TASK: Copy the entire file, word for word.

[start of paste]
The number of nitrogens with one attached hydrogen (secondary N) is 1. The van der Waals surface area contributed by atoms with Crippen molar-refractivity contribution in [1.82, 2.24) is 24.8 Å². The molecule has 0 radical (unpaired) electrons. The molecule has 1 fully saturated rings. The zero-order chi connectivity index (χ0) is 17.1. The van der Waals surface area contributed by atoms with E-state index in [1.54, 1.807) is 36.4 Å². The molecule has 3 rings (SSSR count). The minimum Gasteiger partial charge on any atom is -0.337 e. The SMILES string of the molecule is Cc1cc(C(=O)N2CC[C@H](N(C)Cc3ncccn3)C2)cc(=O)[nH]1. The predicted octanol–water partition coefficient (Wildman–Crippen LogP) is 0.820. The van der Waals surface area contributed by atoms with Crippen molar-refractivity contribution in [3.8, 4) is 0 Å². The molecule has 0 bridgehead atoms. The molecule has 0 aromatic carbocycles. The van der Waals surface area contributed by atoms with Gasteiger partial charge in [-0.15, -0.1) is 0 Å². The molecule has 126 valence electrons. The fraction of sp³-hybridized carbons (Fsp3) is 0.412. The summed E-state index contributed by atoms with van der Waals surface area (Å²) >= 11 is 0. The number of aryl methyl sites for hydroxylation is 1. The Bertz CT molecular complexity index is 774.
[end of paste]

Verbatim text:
The number of nitrogens with one attached hydrogen (secondary N) is 1. The van der Waals surface area contributed by atoms with Crippen molar-refractivity contribution in [1.82, 2.24) is 24.8 Å². The molecule has 0 radical (unpaired) electrons. The molecule has 1 fully saturated rings. The zero-order chi connectivity index (χ0) is 17.1. The van der Waals surface area contributed by atoms with E-state index in [1.54, 1.807) is 36.4 Å². The molecule has 3 rings (SSSR count). The minimum Gasteiger partial charge on any atom is -0.337 e. The SMILES string of the molecule is Cc1cc(C(=O)N2CC[C@H](N(C)Cc3ncccn3)C2)cc(=O)[nH]1. The predicted octanol–water partition coefficient (Wildman–Crippen LogP) is 0.820. The van der Waals surface area contributed by atoms with Crippen molar-refractivity contribution in [3.8, 4) is 0 Å². The molecule has 0 bridgehead atoms. The molecule has 0 aromatic carbocycles. The van der Waals surface area contributed by atoms with Gasteiger partial charge in [-0.15, -0.1) is 0 Å². The molecule has 126 valence electrons. The fraction of sp³-hybridized carbons (Fsp3) is 0.412. The summed E-state index contributed by atoms with van der Waals surface area (Å²) >= 11 is 0. The number of aryl methyl sites for hydroxylation is 1. The Bertz CT molecular complexity index is 774.